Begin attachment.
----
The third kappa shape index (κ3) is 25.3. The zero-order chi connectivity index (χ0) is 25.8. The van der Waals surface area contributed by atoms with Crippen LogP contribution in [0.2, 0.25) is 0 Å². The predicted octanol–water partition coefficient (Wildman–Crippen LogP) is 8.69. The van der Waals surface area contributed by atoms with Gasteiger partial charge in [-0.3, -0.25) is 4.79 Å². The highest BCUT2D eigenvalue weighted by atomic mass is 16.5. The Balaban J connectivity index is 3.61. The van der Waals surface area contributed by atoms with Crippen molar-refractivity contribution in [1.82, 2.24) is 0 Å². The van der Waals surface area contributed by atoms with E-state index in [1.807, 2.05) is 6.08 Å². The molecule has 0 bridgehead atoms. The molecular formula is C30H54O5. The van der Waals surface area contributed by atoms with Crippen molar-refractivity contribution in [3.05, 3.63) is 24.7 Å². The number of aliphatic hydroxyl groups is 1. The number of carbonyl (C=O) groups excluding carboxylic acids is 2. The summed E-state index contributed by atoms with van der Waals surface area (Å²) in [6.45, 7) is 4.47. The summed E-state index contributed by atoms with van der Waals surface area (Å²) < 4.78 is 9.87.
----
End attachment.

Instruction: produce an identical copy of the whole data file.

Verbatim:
The third kappa shape index (κ3) is 25.3. The zero-order chi connectivity index (χ0) is 25.8. The van der Waals surface area contributed by atoms with Crippen LogP contribution in [0.2, 0.25) is 0 Å². The predicted octanol–water partition coefficient (Wildman–Crippen LogP) is 8.69. The van der Waals surface area contributed by atoms with Gasteiger partial charge in [-0.3, -0.25) is 4.79 Å². The highest BCUT2D eigenvalue weighted by atomic mass is 16.5. The Balaban J connectivity index is 3.61. The van der Waals surface area contributed by atoms with Crippen molar-refractivity contribution in [1.82, 2.24) is 0 Å². The van der Waals surface area contributed by atoms with E-state index in [1.807, 2.05) is 6.08 Å². The molecule has 0 bridgehead atoms. The molecular formula is C30H54O5. The van der Waals surface area contributed by atoms with Crippen molar-refractivity contribution in [3.05, 3.63) is 24.7 Å². The number of aliphatic hydroxyl groups is 1. The number of carbonyl (C=O) groups excluding carboxylic acids is 2. The summed E-state index contributed by atoms with van der Waals surface area (Å²) in [6.45, 7) is 4.47. The summed E-state index contributed by atoms with van der Waals surface area (Å²) < 4.78 is 9.87.